Iowa Community to Pay $95K to Settle Sexual Harrassment Case

Last week, the former owner and managers of an 84-unit community in Iowa agreed to a $95,000 settlement to resolve allegations of sexual harassment in violation of the Fair Housing Act, according to the U.S. Department of Justice (DOJ).

According to the complaint, the on-site manager subjected female residents to discrimination on the basis of sex, including severe, pervasive, and unwelcome sexual harassment. Among other things, he was accused of commenting on female residents’ body parts and making other inappropriate sexual remarks; making inappropriate sexual gestures; entering units of female residents without permission or notice; and conditioning or suggesting that he would condition tangible housing benefits including rent, cable television, lockout fees, and permission to have roommates on the provision of sexual favors. Since the lawsuit was filed in 2010, all of the defendants have ceased to work in the residential rental business.

Pending court approval, the consent decree requires the defendants to pay $80,000 to 10 victims and $15,000 to the United States as a civil penalty. The consent decree also prohibits the defendants from engaging in discrimination and bars the on-site manager from returning to work in the management, rental, or maintenance of rental housing.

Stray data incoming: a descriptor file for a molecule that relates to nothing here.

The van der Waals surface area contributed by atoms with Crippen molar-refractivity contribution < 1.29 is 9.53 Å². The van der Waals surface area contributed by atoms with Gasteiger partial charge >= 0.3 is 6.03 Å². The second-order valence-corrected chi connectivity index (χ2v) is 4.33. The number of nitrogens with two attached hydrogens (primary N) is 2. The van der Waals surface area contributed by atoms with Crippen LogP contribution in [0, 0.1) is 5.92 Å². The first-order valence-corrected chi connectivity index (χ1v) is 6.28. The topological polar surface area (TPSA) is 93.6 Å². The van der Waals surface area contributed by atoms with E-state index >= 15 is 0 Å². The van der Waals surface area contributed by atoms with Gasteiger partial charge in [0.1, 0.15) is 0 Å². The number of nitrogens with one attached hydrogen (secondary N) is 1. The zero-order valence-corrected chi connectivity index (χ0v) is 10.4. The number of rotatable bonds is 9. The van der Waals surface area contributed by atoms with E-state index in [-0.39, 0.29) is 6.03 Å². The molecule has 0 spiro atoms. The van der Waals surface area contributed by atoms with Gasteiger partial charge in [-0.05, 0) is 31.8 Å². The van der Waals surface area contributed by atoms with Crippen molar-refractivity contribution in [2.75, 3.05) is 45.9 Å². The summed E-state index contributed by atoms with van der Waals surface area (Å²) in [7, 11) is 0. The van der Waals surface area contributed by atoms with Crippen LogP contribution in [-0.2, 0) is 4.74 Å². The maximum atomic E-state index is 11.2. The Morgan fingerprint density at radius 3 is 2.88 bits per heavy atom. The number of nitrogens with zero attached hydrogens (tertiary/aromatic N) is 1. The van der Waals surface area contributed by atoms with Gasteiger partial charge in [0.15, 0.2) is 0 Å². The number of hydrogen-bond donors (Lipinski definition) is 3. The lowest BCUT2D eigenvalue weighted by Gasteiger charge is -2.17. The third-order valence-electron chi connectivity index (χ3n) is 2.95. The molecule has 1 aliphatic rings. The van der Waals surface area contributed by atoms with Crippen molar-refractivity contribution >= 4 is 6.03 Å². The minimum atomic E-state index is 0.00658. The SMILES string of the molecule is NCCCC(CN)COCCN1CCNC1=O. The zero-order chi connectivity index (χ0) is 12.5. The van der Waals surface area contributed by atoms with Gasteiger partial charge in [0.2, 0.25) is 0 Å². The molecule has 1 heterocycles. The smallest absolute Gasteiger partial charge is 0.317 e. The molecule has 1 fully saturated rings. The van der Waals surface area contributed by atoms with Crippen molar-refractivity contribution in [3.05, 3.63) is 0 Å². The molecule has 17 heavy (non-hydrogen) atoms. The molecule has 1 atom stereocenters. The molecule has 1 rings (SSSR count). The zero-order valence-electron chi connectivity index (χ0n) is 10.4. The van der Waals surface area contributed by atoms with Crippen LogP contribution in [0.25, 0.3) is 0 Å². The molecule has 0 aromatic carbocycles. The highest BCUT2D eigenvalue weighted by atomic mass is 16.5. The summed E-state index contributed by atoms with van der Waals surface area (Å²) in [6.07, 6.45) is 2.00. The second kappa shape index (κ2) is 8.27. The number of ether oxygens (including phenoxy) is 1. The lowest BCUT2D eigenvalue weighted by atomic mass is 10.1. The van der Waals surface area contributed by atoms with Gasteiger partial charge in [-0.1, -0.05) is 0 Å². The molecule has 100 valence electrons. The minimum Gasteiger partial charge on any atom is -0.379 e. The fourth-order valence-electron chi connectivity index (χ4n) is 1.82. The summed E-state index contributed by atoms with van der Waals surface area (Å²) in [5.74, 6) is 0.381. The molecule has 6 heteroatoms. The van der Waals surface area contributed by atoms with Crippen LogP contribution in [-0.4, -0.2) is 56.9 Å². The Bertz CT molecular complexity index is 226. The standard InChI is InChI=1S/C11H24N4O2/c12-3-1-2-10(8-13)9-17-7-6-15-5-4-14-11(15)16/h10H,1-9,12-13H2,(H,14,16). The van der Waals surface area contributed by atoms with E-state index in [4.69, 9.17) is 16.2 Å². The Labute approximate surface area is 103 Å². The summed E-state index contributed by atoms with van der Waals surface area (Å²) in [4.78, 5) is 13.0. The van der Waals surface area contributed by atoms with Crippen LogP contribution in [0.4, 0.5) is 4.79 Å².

“Sexual harassment by a landlord or property manager violates a woman’s right to feel safe and secure in her home,” Thomas E. Perez, Assistant Attorney General for the Justice Department’s Civil Rights Division, said in a statement. “This settlement sends the message that such harassment will not be tolerated, and that the Civil Rights Division will aggressively pursue landlords who engage in it.”

The settlement “also serves as a warning to other landlords that they will be held accountable if they engage in or enable others to engage in acts of sexual harassment against residents,” added Stephanie Rose, U.S. Attorney for the Northern District of Iowa.

This lawsuit arose as a result of complaints filed with HUD by two former residents. After investigating the complaints, HUD issued a charge of discrimination and referred the case to the DOJ.

“Harassment victims are not alone in the fight to protect their housing rights. HUD and the Department of Justice work vigorously to protect women and enforce their right to live free from discrimination,” said John Trasviña, HUD’s Assistant Secretary for Fair Housing and Equal Opportunity.

Source: U.S. Department of Justice